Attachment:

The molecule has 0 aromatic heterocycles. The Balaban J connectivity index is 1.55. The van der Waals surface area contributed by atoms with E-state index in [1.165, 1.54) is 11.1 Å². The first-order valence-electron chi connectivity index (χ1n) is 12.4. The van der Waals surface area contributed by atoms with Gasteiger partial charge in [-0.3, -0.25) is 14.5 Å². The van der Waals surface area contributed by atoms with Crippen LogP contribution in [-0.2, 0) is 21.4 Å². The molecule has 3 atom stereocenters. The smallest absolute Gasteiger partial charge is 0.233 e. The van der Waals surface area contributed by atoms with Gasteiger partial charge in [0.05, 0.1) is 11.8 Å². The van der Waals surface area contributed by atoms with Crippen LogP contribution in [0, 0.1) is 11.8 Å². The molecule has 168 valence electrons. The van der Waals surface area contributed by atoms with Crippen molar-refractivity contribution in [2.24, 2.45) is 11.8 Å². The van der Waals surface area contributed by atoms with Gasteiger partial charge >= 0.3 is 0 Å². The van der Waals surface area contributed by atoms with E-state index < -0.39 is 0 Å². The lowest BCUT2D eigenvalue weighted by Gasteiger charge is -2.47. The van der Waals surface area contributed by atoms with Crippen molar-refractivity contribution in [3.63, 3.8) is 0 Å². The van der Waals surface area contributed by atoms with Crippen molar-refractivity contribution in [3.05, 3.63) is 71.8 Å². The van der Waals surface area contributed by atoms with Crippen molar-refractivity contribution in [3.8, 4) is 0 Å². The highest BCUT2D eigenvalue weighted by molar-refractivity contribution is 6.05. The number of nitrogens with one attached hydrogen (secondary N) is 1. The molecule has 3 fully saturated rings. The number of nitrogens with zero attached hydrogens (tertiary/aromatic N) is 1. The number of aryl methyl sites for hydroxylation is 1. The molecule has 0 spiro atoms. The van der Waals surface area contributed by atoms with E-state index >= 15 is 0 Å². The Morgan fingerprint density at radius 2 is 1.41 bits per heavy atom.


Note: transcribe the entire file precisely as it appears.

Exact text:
The molecule has 0 aromatic heterocycles. The Balaban J connectivity index is 1.55. The van der Waals surface area contributed by atoms with E-state index in [1.165, 1.54) is 11.1 Å². The first-order valence-electron chi connectivity index (χ1n) is 12.4. The van der Waals surface area contributed by atoms with Gasteiger partial charge in [-0.3, -0.25) is 14.5 Å². The van der Waals surface area contributed by atoms with Crippen LogP contribution in [-0.2, 0) is 21.4 Å². The molecule has 3 atom stereocenters. The smallest absolute Gasteiger partial charge is 0.233 e. The van der Waals surface area contributed by atoms with Gasteiger partial charge in [0.05, 0.1) is 11.8 Å². The van der Waals surface area contributed by atoms with Crippen LogP contribution in [0, 0.1) is 11.8 Å². The molecule has 168 valence electrons. The van der Waals surface area contributed by atoms with Crippen molar-refractivity contribution in [2.24, 2.45) is 11.8 Å². The van der Waals surface area contributed by atoms with Gasteiger partial charge >= 0.3 is 0 Å². The van der Waals surface area contributed by atoms with E-state index < -0.39 is 0 Å². The lowest BCUT2D eigenvalue weighted by Gasteiger charge is -2.47. The van der Waals surface area contributed by atoms with Crippen molar-refractivity contribution in [3.63, 3.8) is 0 Å². The van der Waals surface area contributed by atoms with Crippen molar-refractivity contribution in [3.05, 3.63) is 71.8 Å². The van der Waals surface area contributed by atoms with Crippen molar-refractivity contribution in [3.8, 4) is 0 Å². The highest BCUT2D eigenvalue weighted by molar-refractivity contribution is 6.05. The number of nitrogens with one attached hydrogen (secondary N) is 1. The molecule has 3 fully saturated rings. The number of nitrogens with zero attached hydrogens (tertiary/aromatic N) is 1. The number of aryl methyl sites for hydroxylation is 1. The molecule has 0 spiro atoms. The van der Waals surface area contributed by atoms with E-state index >= 15 is 0 Å². The Morgan fingerprint density at radius 2 is 1.41 bits per heavy atom.